If we are lucky, our parents teach us all about good manners when we’re young. Hopefully, as adults we have a pretty good idea of what is acceptable behavior and what isn’t. I can still remember when I was 8 years old how much trouble I got in from my dad for not holding the door open for my mom and sister when we arrived at the restaurant. That was not good manners and was not acceptable in our household. Needless to say, I learned my lesson.
With that being said, I am not perfect and on occasion I forget things like this. Sometimes we slip up, not because we want to be discourteous, but more often because we just weren’t thinking. Then again, we don’t always know what’s expected of us in certain situations. For this reason, I wanted to give you some tips on what to do and what not to do when you bring your pets to the vet.
"DO" Keep Dogs On A Leash
While in the veterinary waiting room, you should keep your dog close to you and under control at all times. If you can’t, then you should ask the receptionist if there’s a better place to wait, or take your dog outside until he’s ready to be seen by the vet. A regular leash is going to work better than a retractable leash. They allow for better control and you can keep your dog closer to you.
Keeping your dog on a leash close to you can also prevent problems from occurring and often times preventing a problem is easier than trying to fix one after it has already happened. Problems can arise when dogs are given free rein. Dogs will naturally want to go greet other dogs and people as they come into the waiting room. This can result is altercations between dogs or injury to others by being scratched if your dog jumps on them. The waiting room is not the time or place to allow dogs to socialize.
If you are bringing multiple dogs, make sure you can control them. If not, try to bring someone with you to help or simply make a separate appointment time for each dog and bring them in individually. I know this can be time consuming but it may be easier for all involved. Veterinary waiting rooms can be close quarters so ensure you do your part to make the waiting area as peaceful as possible.
"DO" Be Courteous
Don’t pet other people’s dogs unless you ask them first. On the flip side, do not let someone pet your dog unless you give them permission. This is a rule you should follow no matter where you are, but especially at the vet. The veterinary hospital is not a pleasant environment for every pet. There are numerous smells, noises, and other distractions that can create an uncomfortable situation for pets. Even normally friendly animals may react aggressively in this strange and stressful environment.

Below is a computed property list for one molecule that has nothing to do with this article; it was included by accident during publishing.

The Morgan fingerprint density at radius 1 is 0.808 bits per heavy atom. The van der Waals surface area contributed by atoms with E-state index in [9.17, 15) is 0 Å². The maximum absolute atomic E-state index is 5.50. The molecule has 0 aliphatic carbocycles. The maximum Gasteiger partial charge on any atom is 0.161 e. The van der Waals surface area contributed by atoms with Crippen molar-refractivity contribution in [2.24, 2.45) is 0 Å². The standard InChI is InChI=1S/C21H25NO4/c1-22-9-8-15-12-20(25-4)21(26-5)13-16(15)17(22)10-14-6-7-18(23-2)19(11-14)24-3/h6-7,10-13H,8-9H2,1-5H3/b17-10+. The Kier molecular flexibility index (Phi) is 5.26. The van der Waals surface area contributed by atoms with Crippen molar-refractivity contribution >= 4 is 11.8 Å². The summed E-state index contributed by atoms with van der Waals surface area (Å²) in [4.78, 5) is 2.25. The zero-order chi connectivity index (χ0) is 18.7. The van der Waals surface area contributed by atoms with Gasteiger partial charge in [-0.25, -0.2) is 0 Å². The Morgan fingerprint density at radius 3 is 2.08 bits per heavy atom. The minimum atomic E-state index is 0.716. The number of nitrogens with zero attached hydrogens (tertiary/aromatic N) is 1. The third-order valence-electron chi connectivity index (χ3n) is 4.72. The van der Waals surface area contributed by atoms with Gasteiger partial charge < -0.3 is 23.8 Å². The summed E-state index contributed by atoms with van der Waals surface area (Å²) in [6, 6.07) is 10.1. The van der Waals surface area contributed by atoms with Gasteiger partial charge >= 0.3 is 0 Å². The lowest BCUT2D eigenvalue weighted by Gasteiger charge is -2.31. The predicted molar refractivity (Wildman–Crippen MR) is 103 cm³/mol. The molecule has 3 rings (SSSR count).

Please don’t let your dog approach other people unless they tell you they want them to. While they may have a dog, some people are afraid of other dogs besides their own. Remember, some people just may not like dogs. As hard as that might be for dog owners to believe, it’s true. I love dogs, but I don’t like being jumped on, licked or sniffed in private places. Unfortunately, this can make for an uncomfortable situation if someone just allows their dog to do these things.
"DO" Keep Your Cat Contained
One of the biggest blunders pet owners make, in my opinion, is bringing their cat into a vet’s waiting room without a carrier. As stressful as going to the vet can be for a dog, it can be even worse for a cat. Cats typically do not like being out of their "comfort zone" and the veterinary hospital is definitely not their comfort zone. While they may appear cool, calm, and collected, that can change in an instant.
You may think you have a really calm feline who isn’t afraid of anything, and they will just sit quietly on your lap until it’s your turn to be seen by the vet. That may well be true. Do you realize what could happen when a cat-aggressive dog comes out of the exam room or comes through the front door, and charges straight for your feline companion? At best, you’ll create chaos as you try to catch your frightened cat that is running to find safety. At worst, your cat will dart over the countertop running across the computers and files or out the open door never to be seen again. Responsible pet owners contain their cats in carriers because it’s infinitely safer for the cat, and much less stressful.
"DO NOT" Abuse Your Cell Phone
Our cell phones are great. We basically have the world at our finger tips now with our smart phones but this can be a blessing and a curse. When you are at the vet, please refrain from using your cell phone for "pleasure" and reserve usage for emergency situations. We understand that emergencies can arise at a moments notice but try to resist the urge to be texting and browsing on social media.
There is nothing worse than asking questions to a pet owner, reviewing diagnostics test results, or reviewing treatment plans only to see that pet owner looking straight down at their phone during the entire conversation. You love your pet, right? Their health takes a team effort and you are apart of that team. Be present and participate during the visit to the vet. This allows for better communication between you and your vet and can avoid mistakes resulting from a breakdown in communication.
We hope that everyone will exercise the same manners as you and all will go well at the veterinary hospital. Unfortunately, this likely not to be the case. The fact is that people have to want to be considerate to others, the veterinarian, and the veterinary staff. While you cannot control what others do, make sure you do your part to ensure the veterinary hospital is a safe environment for all.
Published by Dr. Mason Romero, DVM